A recovery without a home

September 13, 2013

Five years after the collapse of Lehman Brothers and the onset of the 2008-2009 financial crisis, the U.S. housing market is at last starting to thrive. It has, in fact, been steadily improving over the past years, and that trend has only accelerated of late. Housing is widely perceived as a key ingredient to a healthy economy, and so the revival in the housing market has been heralded as a positive step for an American system that has been sluggish at best. Similar trends in the United Kingdom and parts of the EU are greeted as positives as well.

But is it? Housing is a key aspect of economic activity in most countries, but that doesn’t mean that we should welcome a return to housing as a perceived pillar of national strength. And we should be very wary of any return to an ethos that sees either home ownership or housing prices as a barometer of individual and collective success. Those attitudes very nearly imploded the modern financial system, and they could imperil it again.

Homes are places where you live. They are not — and should never have been — investment vehicles. Yes, homes may gain in value and augment one’s net worth, but the reason to own a home is that it can be a cost-effective way to obtain a place to live. The minute they are seen as investments, that reality gets perverted, with dangerous consequences.

There’s no doubt that the economics of the housing market have been steadily improving. Foreclosures have dropped in half since their peak, from over 1 million in 2010, to a predicted 490,000 this year. Housing starts are up nationally, from a low of less than 500,000 in 2009 to close to 900,000 this year, and prices are up more than 10 percent over the past 12 months.

These national trends are neither evenly distributed nor certain to continue. The Northeast, for instance, has been weaker of late than the rest of the country. The recent spike in interest rates, triggered by the imminent Federal Reserve decision to curtail some of their aggressive bond buying, may dent the momentum as well.

Given that housing has direct impact on GDP, it certainly matters whether it is doing well or badly. Not just construction but millions of retail and industrial jobs are keyed to the housing market, ranging from Home Depot salespeople to Caterpillar engineers. But the notion that housing should be a leading indicator of economic health is unwise, and ultimately destructive.

What was most damaging about the housing boom and bubble of the 1990s and 2000s was that millions of middle-class families bought into the notion that homes should be the repository of their net worth and future wealth. Decisions about buying shifted away from pure calculus of need and acceptable costs and instead were increasingly based on the likelihood (or not) that their homes would increase in value.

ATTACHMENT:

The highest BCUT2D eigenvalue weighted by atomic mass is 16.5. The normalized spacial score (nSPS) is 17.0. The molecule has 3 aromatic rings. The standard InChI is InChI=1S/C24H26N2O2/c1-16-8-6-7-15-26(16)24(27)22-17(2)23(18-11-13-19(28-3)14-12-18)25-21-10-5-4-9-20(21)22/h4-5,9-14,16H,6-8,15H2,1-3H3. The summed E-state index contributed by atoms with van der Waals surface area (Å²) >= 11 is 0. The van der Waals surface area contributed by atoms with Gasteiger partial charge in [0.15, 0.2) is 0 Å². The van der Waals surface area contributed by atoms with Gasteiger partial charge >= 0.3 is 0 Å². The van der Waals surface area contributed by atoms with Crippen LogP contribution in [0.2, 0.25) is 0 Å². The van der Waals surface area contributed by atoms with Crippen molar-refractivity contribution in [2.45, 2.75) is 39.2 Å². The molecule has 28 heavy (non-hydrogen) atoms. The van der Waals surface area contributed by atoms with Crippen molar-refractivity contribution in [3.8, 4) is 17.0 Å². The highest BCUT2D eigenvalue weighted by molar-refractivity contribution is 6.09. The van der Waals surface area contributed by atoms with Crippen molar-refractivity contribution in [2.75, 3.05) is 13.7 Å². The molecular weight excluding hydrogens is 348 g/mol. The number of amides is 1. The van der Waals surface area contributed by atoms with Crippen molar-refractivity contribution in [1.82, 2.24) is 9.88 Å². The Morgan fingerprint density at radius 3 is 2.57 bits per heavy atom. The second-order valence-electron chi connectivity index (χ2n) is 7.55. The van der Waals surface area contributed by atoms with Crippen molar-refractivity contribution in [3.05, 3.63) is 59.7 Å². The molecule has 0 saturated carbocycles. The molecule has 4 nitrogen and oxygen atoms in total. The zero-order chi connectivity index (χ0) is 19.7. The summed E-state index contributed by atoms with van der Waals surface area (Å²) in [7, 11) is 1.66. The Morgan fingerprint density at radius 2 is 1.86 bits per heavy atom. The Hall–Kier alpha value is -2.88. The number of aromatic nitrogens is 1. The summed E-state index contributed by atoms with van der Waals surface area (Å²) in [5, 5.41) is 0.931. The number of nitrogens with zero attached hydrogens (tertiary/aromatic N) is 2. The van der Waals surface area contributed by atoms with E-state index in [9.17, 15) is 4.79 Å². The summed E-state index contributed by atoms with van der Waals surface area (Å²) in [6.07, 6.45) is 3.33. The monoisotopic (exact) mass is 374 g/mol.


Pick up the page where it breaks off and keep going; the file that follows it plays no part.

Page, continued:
It’s an easy path from that belief to outright speculation. The idea that homes are a primary investment is not only what drives real estate bubbles but also drives real estate crashes. China today is in the grips of a real estate challenge because middle-class Chinese have nowhere to invest and augment their net worth other than real estate, given that the stock market is widely seen as gamed, there is only a small bond market and they can’t invest outside the country. But Americans have multiple avenues to invest for the future; real estate may be part of that mix, but it should not be the anchor.

Why? To begin with, real estate is not liquid. It is a place to live (or work). Its primary utility is to provide shelter, and quality of life. Most people finance all or part of that need with mortgages (credit) from banks. Today, with down payment requirements on the rise, many families will also use a considerable portion of their liquid net worth. That may make eminent sense, especially if they are living in an area that has good schools and decent access to jobs but does not have housing stock that can be rented. That is a reason to buy a home.

Buying, however, comes with substantial costs and constraints. Money that is used for a down payment can’t be shifted easily to other investments; it is locked up in the house. Mortgage debt that is fixed can’t be adjusted when rates go down, even if fixed rates provide some protection when rates rise. Buying a home may be a necessity, but in multiple ways, it is a highly compromised and risky investment.

A positive outcome to emerge from the past five years would be to dispel the notion of a home as primarily an investment, let alone a good one. It would also be to uncouple the housing market from the national perception of a thriving economy. Buying a home may be the right decision, but it should not be a goal intimately tethered to a sense of success. Once, perhaps, owning a home was indeed a symbol of freedom, autonomy and being in charge of one’s own economic destiny. Today, with financing and costs and lack of liquidity, owning a home can be the opposite of all of those.

So before we go back to the future and herald the return of the housing market, let’s hope that we don’t actually return to the housing market we experienced at the end of the 20th and the beginning of the 21st century. A home is a marvel, and a need. Buying a house or apartment can be a good investment, and the right way to use both credit and cash. But the housing market is an adjunct to a thriving economy, and housing is a cost that families must bear to live adequately or to live well. If it goes up in value, that’s a plus, but it should never be the driver of the decision. As the economy has rebounded, we haven’t yet returned to the bubble-era ethos. Let’s keep it that way.